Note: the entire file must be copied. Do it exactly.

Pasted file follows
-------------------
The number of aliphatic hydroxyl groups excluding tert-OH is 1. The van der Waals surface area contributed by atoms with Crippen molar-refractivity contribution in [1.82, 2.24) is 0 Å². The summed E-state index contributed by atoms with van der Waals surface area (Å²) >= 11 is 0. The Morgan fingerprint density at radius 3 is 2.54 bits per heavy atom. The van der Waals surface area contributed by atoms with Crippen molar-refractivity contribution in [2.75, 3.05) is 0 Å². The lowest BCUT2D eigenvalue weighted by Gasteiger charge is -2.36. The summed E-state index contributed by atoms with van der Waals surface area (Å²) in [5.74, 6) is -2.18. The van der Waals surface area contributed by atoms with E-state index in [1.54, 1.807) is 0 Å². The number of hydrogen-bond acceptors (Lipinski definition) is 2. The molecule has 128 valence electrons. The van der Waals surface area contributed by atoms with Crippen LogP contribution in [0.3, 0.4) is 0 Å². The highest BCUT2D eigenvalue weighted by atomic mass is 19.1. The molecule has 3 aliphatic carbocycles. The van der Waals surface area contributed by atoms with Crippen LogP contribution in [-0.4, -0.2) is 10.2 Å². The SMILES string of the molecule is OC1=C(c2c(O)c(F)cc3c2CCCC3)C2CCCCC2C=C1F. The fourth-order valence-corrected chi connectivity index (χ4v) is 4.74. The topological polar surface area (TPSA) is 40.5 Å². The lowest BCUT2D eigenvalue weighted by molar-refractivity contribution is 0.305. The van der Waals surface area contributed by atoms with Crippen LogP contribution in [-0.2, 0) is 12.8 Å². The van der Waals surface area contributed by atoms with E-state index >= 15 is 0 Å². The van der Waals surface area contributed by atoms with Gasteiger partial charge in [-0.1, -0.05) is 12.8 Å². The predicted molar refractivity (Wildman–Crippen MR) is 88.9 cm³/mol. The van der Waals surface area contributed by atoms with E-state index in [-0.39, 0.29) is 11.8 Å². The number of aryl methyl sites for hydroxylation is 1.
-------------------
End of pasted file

The number of aliphatic hydroxyl groups excluding tert-OH is 1. The van der Waals surface area contributed by atoms with Crippen molar-refractivity contribution in [1.82, 2.24) is 0 Å². The summed E-state index contributed by atoms with van der Waals surface area (Å²) >= 11 is 0. The Morgan fingerprint density at radius 3 is 2.54 bits per heavy atom. The van der Waals surface area contributed by atoms with Crippen molar-refractivity contribution in [2.75, 3.05) is 0 Å². The lowest BCUT2D eigenvalue weighted by Gasteiger charge is -2.36. The summed E-state index contributed by atoms with van der Waals surface area (Å²) in [5.74, 6) is -2.18. The van der Waals surface area contributed by atoms with E-state index in [1.54, 1.807) is 0 Å². The number of hydrogen-bond acceptors (Lipinski definition) is 2. The molecule has 128 valence electrons. The van der Waals surface area contributed by atoms with Crippen LogP contribution in [0.3, 0.4) is 0 Å². The highest BCUT2D eigenvalue weighted by atomic mass is 19.1. The molecule has 3 aliphatic carbocycles. The van der Waals surface area contributed by atoms with Crippen LogP contribution in [-0.4, -0.2) is 10.2 Å². The SMILES string of the molecule is OC1=C(c2c(O)c(F)cc3c2CCCC3)C2CCCCC2C=C1F. The fourth-order valence-corrected chi connectivity index (χ4v) is 4.74. The topological polar surface area (TPSA) is 40.5 Å². The lowest BCUT2D eigenvalue weighted by molar-refractivity contribution is 0.305. The van der Waals surface area contributed by atoms with Crippen LogP contribution in [-0.2, 0) is 12.8 Å². The van der Waals surface area contributed by atoms with E-state index >= 15 is 0 Å². The van der Waals surface area contributed by atoms with Gasteiger partial charge in [-0.1, -0.05) is 12.8 Å². The predicted molar refractivity (Wildman–Crippen MR) is 88.9 cm³/mol. The van der Waals surface area contributed by atoms with E-state index in [-0.39, 0.29) is 11.8 Å². The number of aryl methyl sites for hydroxylation is 1.